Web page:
$watch and performance

AngularJS is great for developers.  Works like magic – you just state {{varName}}, fill it up with some data, and it just appears on screen.  What really happens behind the scenes is that angular sets a $watch for every {{}} expression.

Let’s take a small example of a menu:

You can go to the example and change the menu texts using the input fields to see the magical binding in action.

In this example, for every menu item, 5 watchers are being called for every digest – url, text, icon, style and input field.  A digest would run for EVERY socket call in addition to any user interaction (i.e. button click). This is fine when we have a 5 items menu. What happens when we create a 100 items menu? Or maybe more?

Since BIKS handles a lot of real-time data processing, it is very important to note this important performance trap.  It’s very easy to set these watchers and watch the magic works – only to collapse when the real-time data starts pouring from the server after the integration.

There are many methods to handle this, and each of them depends on the context of the issue. One such context is the binding of constants.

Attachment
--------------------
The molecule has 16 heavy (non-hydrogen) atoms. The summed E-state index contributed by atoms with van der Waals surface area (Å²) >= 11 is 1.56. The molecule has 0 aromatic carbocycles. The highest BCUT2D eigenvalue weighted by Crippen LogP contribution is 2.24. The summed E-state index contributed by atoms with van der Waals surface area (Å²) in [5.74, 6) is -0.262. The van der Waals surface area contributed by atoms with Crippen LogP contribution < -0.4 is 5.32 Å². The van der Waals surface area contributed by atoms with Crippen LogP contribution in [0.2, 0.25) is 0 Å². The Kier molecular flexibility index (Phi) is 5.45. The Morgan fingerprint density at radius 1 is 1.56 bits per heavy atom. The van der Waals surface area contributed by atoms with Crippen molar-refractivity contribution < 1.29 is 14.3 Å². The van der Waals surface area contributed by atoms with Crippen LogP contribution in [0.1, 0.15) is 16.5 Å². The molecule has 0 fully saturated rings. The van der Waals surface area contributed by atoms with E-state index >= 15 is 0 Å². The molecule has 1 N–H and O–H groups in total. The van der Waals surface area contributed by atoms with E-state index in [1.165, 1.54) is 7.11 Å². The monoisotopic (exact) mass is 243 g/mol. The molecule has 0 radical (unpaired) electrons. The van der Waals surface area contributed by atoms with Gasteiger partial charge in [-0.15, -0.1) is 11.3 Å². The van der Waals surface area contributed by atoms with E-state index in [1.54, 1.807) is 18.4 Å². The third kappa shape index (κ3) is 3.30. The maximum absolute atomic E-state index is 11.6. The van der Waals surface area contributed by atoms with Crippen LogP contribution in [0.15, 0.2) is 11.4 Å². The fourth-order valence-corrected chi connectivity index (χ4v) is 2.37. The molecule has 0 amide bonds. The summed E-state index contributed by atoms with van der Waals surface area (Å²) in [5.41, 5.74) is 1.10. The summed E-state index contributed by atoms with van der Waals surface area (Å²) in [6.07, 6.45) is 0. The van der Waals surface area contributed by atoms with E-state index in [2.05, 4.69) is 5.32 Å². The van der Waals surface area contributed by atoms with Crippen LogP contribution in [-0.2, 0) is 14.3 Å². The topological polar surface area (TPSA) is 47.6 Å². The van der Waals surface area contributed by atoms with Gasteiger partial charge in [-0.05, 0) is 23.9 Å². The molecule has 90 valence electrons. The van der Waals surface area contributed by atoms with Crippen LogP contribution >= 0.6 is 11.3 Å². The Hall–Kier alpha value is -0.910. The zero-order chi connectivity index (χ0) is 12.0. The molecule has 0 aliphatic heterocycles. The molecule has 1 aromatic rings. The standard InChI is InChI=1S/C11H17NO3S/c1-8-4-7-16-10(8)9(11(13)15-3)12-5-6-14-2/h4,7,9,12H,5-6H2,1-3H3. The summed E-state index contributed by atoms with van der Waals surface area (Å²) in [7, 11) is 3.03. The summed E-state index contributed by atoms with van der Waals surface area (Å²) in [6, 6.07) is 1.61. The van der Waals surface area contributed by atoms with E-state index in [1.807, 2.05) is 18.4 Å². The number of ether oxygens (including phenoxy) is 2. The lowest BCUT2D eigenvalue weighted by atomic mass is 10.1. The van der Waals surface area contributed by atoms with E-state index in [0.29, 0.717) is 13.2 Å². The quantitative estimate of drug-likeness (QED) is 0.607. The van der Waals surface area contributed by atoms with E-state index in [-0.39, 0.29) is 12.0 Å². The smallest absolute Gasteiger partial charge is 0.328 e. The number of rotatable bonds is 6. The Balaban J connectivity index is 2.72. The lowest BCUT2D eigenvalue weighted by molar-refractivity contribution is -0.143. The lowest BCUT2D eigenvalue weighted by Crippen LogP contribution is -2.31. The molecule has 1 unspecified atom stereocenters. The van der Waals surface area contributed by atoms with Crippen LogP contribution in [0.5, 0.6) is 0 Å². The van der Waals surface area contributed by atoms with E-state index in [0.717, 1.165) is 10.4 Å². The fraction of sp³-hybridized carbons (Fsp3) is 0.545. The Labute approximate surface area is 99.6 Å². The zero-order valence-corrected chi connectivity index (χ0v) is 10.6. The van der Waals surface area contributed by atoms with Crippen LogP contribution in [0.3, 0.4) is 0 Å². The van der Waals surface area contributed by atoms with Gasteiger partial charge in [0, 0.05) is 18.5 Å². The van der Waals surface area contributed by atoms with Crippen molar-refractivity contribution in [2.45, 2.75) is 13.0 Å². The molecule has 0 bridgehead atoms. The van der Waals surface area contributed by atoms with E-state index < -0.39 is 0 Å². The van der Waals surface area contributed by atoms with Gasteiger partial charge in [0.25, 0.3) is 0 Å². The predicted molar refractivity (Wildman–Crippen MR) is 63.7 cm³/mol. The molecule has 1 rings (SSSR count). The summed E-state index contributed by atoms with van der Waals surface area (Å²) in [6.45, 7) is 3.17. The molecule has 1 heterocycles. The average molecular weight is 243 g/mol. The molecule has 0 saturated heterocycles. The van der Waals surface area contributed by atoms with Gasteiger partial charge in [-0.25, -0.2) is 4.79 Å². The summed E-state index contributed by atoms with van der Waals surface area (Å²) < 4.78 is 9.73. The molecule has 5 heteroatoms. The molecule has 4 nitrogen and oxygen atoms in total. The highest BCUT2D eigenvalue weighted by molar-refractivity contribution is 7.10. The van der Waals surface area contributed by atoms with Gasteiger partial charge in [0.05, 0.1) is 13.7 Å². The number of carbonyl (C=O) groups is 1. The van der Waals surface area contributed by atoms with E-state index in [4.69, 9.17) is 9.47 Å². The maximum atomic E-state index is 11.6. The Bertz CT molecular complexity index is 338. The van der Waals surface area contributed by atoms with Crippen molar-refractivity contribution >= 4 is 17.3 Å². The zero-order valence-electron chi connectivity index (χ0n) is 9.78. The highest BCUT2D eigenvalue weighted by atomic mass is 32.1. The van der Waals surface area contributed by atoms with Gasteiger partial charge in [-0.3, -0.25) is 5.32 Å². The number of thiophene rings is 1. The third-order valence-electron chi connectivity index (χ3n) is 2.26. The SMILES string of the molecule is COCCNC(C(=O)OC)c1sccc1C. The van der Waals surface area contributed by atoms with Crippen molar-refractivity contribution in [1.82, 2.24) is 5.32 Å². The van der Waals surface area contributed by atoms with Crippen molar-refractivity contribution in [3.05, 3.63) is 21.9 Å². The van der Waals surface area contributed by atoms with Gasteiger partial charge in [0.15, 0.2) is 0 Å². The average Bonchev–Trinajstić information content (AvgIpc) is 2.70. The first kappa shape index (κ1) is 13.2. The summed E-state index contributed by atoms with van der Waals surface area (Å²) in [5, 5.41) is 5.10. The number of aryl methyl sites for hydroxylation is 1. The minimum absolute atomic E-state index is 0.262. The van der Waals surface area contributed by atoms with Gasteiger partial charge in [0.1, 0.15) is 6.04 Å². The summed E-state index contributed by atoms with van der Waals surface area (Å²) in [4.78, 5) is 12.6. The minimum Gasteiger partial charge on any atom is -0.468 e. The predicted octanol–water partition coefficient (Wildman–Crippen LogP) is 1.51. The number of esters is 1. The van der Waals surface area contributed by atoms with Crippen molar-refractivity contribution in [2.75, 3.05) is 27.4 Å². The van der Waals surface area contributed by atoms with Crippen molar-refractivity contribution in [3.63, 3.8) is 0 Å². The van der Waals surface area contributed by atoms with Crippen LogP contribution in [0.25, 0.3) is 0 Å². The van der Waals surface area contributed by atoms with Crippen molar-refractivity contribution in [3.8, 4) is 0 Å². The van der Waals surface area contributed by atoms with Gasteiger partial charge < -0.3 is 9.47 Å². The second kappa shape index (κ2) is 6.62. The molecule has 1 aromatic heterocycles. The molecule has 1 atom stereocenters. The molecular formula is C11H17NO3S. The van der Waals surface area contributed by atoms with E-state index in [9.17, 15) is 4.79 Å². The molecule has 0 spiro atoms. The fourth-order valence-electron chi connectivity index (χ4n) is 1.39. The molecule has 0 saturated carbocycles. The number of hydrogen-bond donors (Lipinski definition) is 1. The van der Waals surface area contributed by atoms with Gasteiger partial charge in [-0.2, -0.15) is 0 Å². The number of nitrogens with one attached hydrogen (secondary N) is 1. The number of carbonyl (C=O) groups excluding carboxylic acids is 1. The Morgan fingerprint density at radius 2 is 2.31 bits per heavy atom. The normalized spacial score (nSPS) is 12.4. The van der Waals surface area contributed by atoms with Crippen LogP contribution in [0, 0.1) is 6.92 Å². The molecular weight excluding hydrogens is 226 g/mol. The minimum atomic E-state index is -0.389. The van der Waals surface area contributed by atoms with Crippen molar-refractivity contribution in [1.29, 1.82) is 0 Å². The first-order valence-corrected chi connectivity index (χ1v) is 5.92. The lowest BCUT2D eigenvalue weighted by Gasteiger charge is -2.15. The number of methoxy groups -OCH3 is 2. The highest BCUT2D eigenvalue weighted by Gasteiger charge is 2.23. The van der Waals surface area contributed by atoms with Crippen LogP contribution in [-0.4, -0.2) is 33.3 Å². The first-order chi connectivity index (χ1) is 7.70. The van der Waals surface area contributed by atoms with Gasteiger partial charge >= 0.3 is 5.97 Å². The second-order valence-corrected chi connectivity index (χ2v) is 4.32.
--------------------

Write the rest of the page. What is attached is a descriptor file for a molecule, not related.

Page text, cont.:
Let’s assume the the icon and the text aren’t going to change.  By utilizing angular’s bindonce feature, we can drop two listeners:

In the example above, try to change the text in the menu input fields.  Nothing happens… this is because I’ve used bindOnce.  The “trick” is to add “::” before the bound property (i.e. {{::item.text}}). Notice that I did the same for the icon.  This removed 2 watchers. If I had a 100 items in my list, it would have saved me 200 watchers – for every digest cycle… a huge performance boost for the app.

There are many more ways to remove watchers from your app, and method usually depends on the context.  The bindOnce method is the simplest and most straight forward for constants binding.

Experienced other contexts that required $watch removal? Found more methods? Please share in the comments or write a post about it.

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